But if we are to accept Bonnett's argument that an understanding of Stimson's (proposed) "cognitive structure" explains his decision-making in connection with the bombing of Hiroshima, we must obviously go beyond the "demonstration" issue to the bombing decision itself. This is especially so since, as students of the problem know only too well, there is virtually no direct contemporaneous evidence of Stimson's views on the "demonstration" issue (and precious little contemporaneous direct information on the views of anyone else, for that matter).
Perhaps it is not surprising that Bonnett does not attempt to apply his "cognitive structures" theory to the central issue, for to do so is to confront the fact that where we do have direct contemporaneous evidence, his theory collapses entirely. Indeed, what the documentary record shows concerning Stimson's role in the decision is just the opposite of Bonnett's basic conclusion-- and opposite, too, from the direction one would expect from his proposed new framework of analysis. Thus, to recall:
On July 2 Stimson personally urged President Truman to attempt to end the war by issuing a warning statement which included as a major element a modification of the surrender terms (especially giving Japan assurances regarding the Emperor). This, he argued, should be attempted at an early point "in ample time to permit a national reaction to set in. . . ."
On July 16 Stimson urged that "we are at the psychological moment" to issue the warning. The key factors which made the timing propitious were the favorable military situation, "the impending threat of Russia's participation," and "news of attempted approaches on the part of Japan to Russia. . ." Now Stimson recommended that "if the Japanese persist" after the warning was issued--and, it appears, only in that event--"the full force of our newer weapons should be brought to bear." But in this case, he now also suggested an intervening step--"a renewed and even heavier warning. . ." The proposal amounted to a double warning, the first of which he thought might well bring surrender; the second would follow if it did not. [THE DECISION, pp. 235-36.]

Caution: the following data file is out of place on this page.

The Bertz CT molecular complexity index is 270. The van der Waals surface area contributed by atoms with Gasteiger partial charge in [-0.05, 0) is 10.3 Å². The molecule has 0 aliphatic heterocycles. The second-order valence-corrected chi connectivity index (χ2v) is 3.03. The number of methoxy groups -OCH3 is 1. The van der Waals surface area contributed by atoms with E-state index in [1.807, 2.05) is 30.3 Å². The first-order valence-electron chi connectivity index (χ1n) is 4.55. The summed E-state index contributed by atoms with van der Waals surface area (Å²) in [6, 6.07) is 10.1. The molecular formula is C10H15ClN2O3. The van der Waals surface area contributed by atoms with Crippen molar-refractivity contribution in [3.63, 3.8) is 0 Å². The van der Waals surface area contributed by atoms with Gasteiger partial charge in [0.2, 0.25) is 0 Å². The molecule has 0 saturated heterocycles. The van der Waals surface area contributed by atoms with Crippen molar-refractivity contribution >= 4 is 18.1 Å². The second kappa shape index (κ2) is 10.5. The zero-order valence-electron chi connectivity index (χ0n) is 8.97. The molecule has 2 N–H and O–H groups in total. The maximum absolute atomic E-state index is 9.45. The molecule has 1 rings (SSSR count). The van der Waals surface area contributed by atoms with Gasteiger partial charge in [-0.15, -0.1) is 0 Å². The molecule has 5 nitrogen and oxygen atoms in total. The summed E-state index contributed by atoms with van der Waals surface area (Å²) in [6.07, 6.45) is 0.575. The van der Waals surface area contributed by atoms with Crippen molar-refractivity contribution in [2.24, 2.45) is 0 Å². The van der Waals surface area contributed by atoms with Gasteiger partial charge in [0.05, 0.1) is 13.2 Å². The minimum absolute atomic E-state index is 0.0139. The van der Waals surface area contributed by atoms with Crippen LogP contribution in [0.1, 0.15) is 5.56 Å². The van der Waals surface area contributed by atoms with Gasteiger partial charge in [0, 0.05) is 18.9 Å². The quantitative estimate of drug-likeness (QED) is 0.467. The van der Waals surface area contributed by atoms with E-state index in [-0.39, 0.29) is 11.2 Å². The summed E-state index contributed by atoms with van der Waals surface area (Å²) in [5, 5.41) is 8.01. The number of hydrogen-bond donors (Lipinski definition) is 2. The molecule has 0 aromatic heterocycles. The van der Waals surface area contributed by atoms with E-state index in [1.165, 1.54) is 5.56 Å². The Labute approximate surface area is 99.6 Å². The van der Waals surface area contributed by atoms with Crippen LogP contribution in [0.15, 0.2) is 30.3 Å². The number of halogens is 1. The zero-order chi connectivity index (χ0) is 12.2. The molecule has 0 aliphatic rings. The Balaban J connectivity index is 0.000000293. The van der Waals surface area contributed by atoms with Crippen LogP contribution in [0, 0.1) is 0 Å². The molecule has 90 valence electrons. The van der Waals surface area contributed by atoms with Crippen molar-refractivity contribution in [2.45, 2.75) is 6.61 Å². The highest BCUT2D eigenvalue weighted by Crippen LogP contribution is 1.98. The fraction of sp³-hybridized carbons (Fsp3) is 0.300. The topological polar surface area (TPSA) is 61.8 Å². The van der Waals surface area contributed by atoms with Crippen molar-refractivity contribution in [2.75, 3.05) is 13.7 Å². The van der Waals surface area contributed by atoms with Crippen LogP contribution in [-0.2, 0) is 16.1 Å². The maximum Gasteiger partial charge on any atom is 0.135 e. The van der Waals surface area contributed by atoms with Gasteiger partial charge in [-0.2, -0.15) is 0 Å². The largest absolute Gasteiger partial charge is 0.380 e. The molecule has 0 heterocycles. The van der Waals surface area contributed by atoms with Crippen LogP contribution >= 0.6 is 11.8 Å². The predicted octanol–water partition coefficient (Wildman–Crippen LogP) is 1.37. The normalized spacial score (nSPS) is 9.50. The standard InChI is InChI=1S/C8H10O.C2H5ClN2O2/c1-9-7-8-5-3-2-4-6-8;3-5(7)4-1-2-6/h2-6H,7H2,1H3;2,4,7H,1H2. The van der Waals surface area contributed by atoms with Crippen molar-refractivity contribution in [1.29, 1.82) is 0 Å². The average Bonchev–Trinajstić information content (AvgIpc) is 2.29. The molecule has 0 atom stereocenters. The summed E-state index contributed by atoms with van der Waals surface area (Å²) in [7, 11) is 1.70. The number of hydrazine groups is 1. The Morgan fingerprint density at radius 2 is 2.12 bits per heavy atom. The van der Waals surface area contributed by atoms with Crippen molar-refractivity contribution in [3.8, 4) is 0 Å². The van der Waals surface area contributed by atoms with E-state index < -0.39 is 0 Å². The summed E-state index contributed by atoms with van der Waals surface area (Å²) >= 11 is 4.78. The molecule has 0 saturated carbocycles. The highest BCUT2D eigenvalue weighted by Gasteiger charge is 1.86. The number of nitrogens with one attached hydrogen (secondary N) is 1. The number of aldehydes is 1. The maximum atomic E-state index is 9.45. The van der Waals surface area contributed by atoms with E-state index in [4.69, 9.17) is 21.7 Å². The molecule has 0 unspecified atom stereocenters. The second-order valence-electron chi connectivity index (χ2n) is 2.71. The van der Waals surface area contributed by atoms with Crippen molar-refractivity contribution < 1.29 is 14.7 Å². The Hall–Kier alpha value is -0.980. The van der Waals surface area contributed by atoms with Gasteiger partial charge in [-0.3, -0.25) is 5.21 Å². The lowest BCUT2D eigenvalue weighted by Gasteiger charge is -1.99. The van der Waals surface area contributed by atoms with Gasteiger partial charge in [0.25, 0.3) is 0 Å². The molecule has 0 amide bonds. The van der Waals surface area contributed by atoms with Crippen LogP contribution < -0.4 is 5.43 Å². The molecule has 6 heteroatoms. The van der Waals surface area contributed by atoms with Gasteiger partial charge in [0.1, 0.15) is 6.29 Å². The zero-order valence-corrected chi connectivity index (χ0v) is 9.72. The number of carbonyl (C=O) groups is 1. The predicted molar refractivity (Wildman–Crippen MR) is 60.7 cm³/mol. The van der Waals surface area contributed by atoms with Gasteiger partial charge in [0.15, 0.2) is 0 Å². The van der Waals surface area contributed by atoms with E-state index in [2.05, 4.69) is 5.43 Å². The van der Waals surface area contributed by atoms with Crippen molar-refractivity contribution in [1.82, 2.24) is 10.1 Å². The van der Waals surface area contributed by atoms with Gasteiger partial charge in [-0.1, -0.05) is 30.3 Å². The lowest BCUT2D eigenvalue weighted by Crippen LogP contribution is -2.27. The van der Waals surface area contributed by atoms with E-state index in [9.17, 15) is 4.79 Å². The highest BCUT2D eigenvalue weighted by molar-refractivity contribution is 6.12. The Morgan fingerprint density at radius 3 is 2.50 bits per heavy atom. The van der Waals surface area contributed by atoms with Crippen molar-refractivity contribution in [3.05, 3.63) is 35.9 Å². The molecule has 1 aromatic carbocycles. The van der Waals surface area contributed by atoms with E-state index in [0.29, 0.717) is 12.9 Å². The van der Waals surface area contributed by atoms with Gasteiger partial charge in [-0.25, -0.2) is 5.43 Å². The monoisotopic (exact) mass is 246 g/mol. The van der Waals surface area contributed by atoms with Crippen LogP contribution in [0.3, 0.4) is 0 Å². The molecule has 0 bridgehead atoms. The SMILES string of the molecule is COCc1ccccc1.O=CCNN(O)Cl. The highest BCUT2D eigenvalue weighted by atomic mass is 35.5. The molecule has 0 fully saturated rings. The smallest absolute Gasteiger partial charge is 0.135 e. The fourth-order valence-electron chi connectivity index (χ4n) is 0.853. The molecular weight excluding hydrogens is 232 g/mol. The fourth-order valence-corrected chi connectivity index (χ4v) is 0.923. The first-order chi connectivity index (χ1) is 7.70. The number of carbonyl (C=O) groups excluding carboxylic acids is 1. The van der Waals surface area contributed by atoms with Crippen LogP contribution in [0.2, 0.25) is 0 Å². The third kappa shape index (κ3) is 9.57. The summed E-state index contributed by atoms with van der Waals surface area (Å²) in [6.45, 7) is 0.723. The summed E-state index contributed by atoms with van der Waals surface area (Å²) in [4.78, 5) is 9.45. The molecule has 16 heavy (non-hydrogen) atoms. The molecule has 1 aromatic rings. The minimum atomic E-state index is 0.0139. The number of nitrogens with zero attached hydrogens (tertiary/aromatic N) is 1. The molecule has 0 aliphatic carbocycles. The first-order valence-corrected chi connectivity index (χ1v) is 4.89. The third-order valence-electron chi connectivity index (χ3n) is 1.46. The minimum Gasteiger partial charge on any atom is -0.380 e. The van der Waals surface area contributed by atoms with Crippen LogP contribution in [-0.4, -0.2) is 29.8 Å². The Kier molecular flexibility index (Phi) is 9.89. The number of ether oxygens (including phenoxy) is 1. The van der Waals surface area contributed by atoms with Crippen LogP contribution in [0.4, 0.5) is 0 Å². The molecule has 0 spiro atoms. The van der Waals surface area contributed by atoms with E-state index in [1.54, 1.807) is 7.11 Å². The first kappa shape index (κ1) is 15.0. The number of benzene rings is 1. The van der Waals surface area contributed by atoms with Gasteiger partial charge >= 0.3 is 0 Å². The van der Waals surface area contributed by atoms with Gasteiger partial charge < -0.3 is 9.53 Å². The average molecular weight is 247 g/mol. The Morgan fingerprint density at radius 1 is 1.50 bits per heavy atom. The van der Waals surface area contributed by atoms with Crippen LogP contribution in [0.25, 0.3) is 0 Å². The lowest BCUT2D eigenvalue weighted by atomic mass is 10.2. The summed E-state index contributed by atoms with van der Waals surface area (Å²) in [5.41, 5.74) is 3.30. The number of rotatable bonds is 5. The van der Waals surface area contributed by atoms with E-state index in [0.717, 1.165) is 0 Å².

On July 24 Stimson met again with Truman (and Byrnes) and, as his diary indicates, he once more urged the importance of assurances to Japan concerning "the continuance of their dynasty" and that the "insertion of that in the formal warning was important and might be just the thing which would make or mar their acceptance. . ." [THE DECISION, p. 311 n.]
Stimson lost these battles, of course, and with McGeorge Bundy's help, later wrote a famous (and by now much dissected) defense of the decision to use the atomic bomb. However, as many historians have long understood, Stimson was one of the most important of the top U.S. officials who actively urged views diametrically opposed to Bonnett's fundamental conclusion. In these and other instances Stimson's "psychological schema" can hardly be characterized as "not amenable to proposals that mitigated -- even slightly -- the potential shock value of the bomb. . ." Indeed, in several instances he led the fight for modifications which could only suggest a very new and different degree of U.S. flexibility.
XIII. I believe enough has been said here in and Parts I, II and III of this response to indicate the rather extraordinary nature of some of the arguments presented by some participants in the recent debate. Let me close by simply pointing out that scholars with far greater knowledge of the subject than several who have submitted comments have dealt with the issues involved (and with my work) at a more elevated and informed level. [Teachers of diplomatic history and others who wish to put some of the more extreme charges in perspective may wish to consult Gaddis Smith, THE NEW YORK TIMES, August 18, 1985; Barton Bernstein, INTERNATIONAL SECURITY, Spring 1991, Winter 1991/92; J. Samuel Walker, DIPLOMATIC HISTORY, Winter 1990; Michael R. Beschloss, THE NEW YORK TIMES, July 30, 1995; and Marilyn Young, AMERICAN HISTORICAL REVIEW, December 1995.)]
Finally, let me once more note that various materials cited in this response are available either on H-JAPAN at:
or by request at email@example.com
or at: http://www.doug-long.com/debate.htm.
Many are also now available on the new H-DIPLO web-site at:
Main Debate Page